The American Brewers Association hit a milestone at the end of April when it registered its 2,000th member in the American craft beer family. This is an achievement, considering membership first hit 1,500 in '99 and then didn't touch so high a mark again until 2008. The American public has spoken, and we want fresh ingredients in all our foods, thankyouverymuch. I hope Gordon Knight is smiling from some other plane of existence right now, because craft beer is in the midst of a boom. Sunday beer sales aren't the only thing to smile about in the Constitution State, either: beers from Clown Shoes, Green Flash and Sixpoint breweries hit the shelves just last weekend.
Clown Shoes beers are brewed by Mercury in Ipswitch, Mass. - also the birthplace of Farmington River beers. Clown Shoes Clementine is a fever dream of a white ale conceived "in the middle of a blistering beatdown of a day" according to its makers. The beer itself is not white, but orange, and very nearly opaque. There is an overwhelming smell of coriander and sweet citrus notes, and a head which melts quickly away unless the beer is almost disrespectfully dumped into the glass. Pour it either way, because the spice is more prevalent, if anything, once the brew hits one's palate. The coriander is kicked up a notch by a handful of Summit hops over a fog bank of smooth wheat malts and clementine sweetness. There is a lot going on here for a contract brew, and it manages to not be heavy in the least.
Gatorade initially made their product sticky sweet in the manner popular during the advent of artificial food science, (think "melted popsicle") but found the sugary taste, while kids on playgrounds everywhere, was repellent to dehydrated 17 year olds at football practice. The formula was retuned to be more dry, with just enough sweetness to be pleasantly refreshing, and the rest is history. Citrus enhanced witbiers are the medieval equivalent; low in alcohol but long on uplifting flavor and nutrients, these were the recovery drinks of the day. The differing profiles - spice, sweetness and hops - sprout up through the flavor as this beer warms. These are dramatic flavors, but they're very well balanced, and one can see how well this one would pair with the meteorological menu the summer has laid before us.
I've never mentioned Sam Adams in this column before this week, but Boston Brewery has a been releasing limited edition beers lately in 22oz. bomber bottles, and I recently took the opportunity to try the Verloren Gose. Another summer beer brewed with coriander, gose is a style of beer from Saxony in upper Germany that had all but vanished until fairly recently; the name "verloren" itself means "lost" and is related to our word "forlorn." The beautiful rendering of a horned owl on the beer's label holds a surprise related to this name if one examines it closely. Now, switch your attention to the foamy amber brew you hold in the other hand. Breathe in the earthy aroma with the slight yeasty tint and the Saaz hops wafting up at you. It's mild, slightly maltier than I expected, and less salty than Leipziger Gose. Yes, I said "salty." gose is brewed with a small amount of salt to act as a mineral counterbalance to the smooth and sweet wheat which makes up the majority of its malt base and gives the beer its cloudy aspect. The coriander flavor makes a fashionably late appearance as the beer warms, and a subtle one. Possessing a very suave mouth feel and a generally mild disposition, Verloren would make a novel yet approachable addition to a summer dinner party or cookout.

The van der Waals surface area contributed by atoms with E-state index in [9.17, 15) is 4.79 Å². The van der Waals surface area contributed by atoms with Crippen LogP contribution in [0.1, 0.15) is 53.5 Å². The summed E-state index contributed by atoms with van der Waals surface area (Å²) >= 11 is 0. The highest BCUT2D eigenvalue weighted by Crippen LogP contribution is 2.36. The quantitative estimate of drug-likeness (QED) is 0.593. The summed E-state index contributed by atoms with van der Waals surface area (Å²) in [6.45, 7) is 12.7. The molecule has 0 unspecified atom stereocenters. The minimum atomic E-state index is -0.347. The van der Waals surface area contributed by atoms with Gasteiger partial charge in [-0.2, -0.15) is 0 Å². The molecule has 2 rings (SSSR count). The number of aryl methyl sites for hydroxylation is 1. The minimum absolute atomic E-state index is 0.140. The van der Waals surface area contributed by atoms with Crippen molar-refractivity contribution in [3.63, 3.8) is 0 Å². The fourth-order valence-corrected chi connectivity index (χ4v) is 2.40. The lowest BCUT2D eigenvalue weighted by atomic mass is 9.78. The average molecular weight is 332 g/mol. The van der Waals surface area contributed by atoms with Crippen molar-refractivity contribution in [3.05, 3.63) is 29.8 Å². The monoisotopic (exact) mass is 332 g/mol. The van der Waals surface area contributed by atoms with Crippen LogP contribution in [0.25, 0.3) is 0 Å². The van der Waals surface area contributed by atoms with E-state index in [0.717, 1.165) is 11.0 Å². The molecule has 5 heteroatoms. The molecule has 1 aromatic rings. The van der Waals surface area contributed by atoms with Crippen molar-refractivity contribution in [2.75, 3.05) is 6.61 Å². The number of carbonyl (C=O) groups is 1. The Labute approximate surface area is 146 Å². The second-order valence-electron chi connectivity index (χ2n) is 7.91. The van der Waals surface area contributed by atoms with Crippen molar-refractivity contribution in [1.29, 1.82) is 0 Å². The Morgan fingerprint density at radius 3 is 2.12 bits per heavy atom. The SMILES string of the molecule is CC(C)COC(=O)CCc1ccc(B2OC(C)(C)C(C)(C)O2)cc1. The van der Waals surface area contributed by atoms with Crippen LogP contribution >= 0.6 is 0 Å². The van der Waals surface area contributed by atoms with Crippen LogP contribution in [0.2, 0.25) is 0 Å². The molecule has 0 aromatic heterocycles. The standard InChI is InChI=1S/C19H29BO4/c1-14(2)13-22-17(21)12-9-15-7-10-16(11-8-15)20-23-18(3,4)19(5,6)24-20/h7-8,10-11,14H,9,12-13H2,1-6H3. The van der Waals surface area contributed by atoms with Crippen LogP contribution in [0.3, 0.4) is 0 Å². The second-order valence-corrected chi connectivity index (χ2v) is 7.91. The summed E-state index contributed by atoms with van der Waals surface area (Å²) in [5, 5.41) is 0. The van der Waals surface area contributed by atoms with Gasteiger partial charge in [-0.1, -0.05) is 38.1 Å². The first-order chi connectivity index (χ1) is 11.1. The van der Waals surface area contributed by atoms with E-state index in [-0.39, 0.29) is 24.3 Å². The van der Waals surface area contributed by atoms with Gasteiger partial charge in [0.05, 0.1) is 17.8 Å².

The transit of Venus which happened this past Tuesday will not happen again until the year 2117. You would have gone at least partially blind if you had looked directly at the Sun while the transit occurred, which is unusually unsubtle for a heavenly event, at least from Earth's perspective. The green flash phenomenon is quite different. Citizens of countries with a west coast may look out at sunset and see our home star's disc slowly sink into the waves, the atmosphere diffusing and splitting the sunlight until red slides to blue in the final moments, sometimes producing, just for a split second, a green flash before the Sun disappears for the night. Denizens of San Diego, home of Green Flash Brewery, are in the perfect location to witness this event, and the theme is present everywhere from the label, to the cap, to the bottles themselves.
West Coast IPAs are what most people think of when they think of American-style IPAs; "hop forward" in the way Richard Simmons is "personality forward," i.e. flamboyantly so. They're often bitter enough to pucker faces and cause involuntary neck spasms in the unprepared.
Green Flash calls their West Coast IPA "extravagantly hopped," and those hops seems to be used primarily for bittering and flavoring. There are aromatics floating around, but they don't fill up a room the way an IPA like Gandhi Bot does. This California brew is, in a word: delicious. International Bitterness Units are to beer what Scoville Units are to peppers, and in many ways hops and hot peppers are alike: they can make the meal, but they aren't a meal on their own. 95 IBUs give this beer a strong base of bitterness underneath a very "green" hop flavor that is simply everywhere, spread over a strong malt body well up to the task of mellowing the Simcoe, Columbus, Centennial and Cascade hops in the recipe. Like a good sauce piquante, this beer is prickly, but not face-meltingly so, and the ingredients have emerged in a beautiful blend. It's just a stellar IPA.
Shoppers should start seeing these beers all around Fairfield County fairly soon, but the only place I know for sure carrying them right now is Harry's Wine & Liquor (2094 Post Road, Fairfield, 203 259 4692). I'll be back with updates on another beer from Green Flash and at least one of the new Sixpoint beers soon. Cheers.